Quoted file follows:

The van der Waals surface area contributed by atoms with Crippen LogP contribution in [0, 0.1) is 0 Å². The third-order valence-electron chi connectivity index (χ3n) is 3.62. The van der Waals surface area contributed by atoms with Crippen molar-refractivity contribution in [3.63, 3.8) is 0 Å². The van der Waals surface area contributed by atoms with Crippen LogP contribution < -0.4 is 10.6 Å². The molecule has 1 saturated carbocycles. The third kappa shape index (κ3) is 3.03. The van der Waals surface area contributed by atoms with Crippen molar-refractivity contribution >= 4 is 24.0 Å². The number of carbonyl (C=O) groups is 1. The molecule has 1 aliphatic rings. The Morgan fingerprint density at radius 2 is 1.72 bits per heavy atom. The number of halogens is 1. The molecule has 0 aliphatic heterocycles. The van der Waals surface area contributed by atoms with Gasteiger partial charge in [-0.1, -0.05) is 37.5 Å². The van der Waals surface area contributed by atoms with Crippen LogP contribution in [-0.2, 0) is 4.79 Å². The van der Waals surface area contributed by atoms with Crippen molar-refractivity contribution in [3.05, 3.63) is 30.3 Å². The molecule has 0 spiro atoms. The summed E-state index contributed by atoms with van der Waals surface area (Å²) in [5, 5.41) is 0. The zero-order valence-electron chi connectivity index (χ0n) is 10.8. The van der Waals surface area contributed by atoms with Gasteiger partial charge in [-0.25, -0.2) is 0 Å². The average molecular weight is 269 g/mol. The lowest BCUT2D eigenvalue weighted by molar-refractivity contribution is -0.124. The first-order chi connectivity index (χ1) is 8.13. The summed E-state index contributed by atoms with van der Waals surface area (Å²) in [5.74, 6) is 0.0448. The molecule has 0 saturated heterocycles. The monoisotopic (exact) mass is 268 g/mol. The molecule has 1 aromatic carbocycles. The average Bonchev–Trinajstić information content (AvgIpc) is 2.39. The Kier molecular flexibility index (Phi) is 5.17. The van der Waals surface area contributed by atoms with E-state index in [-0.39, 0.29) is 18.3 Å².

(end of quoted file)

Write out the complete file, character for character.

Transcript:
The van der Waals surface area contributed by atoms with Crippen LogP contribution in [0, 0.1) is 0 Å². The third-order valence-electron chi connectivity index (χ3n) is 3.62. The van der Waals surface area contributed by atoms with Crippen molar-refractivity contribution in [3.63, 3.8) is 0 Å². The van der Waals surface area contributed by atoms with Crippen LogP contribution < -0.4 is 10.6 Å². The molecule has 1 saturated carbocycles. The third kappa shape index (κ3) is 3.03. The van der Waals surface area contributed by atoms with Crippen molar-refractivity contribution >= 4 is 24.0 Å². The number of carbonyl (C=O) groups is 1. The molecule has 1 aliphatic rings. The Morgan fingerprint density at radius 2 is 1.72 bits per heavy atom. The number of halogens is 1. The molecule has 0 aliphatic heterocycles. The van der Waals surface area contributed by atoms with Gasteiger partial charge in [-0.1, -0.05) is 37.5 Å². The van der Waals surface area contributed by atoms with Crippen LogP contribution in [-0.2, 0) is 4.79 Å². The van der Waals surface area contributed by atoms with Crippen molar-refractivity contribution in [3.05, 3.63) is 30.3 Å². The molecule has 0 spiro atoms. The summed E-state index contributed by atoms with van der Waals surface area (Å²) in [5, 5.41) is 0. The zero-order valence-electron chi connectivity index (χ0n) is 10.8. The van der Waals surface area contributed by atoms with Gasteiger partial charge in [-0.25, -0.2) is 0 Å². The average molecular weight is 269 g/mol. The lowest BCUT2D eigenvalue weighted by molar-refractivity contribution is -0.124. The first-order chi connectivity index (χ1) is 8.13. The summed E-state index contributed by atoms with van der Waals surface area (Å²) in [5.74, 6) is 0.0448. The molecule has 0 saturated heterocycles. The monoisotopic (exact) mass is 268 g/mol. The molecule has 1 aromatic carbocycles. The average Bonchev–Trinajstić information content (AvgIpc) is 2.39. The Kier molecular flexibility index (Phi) is 5.17. The van der Waals surface area contributed by atoms with E-state index in [-0.39, 0.29) is 18.3 Å².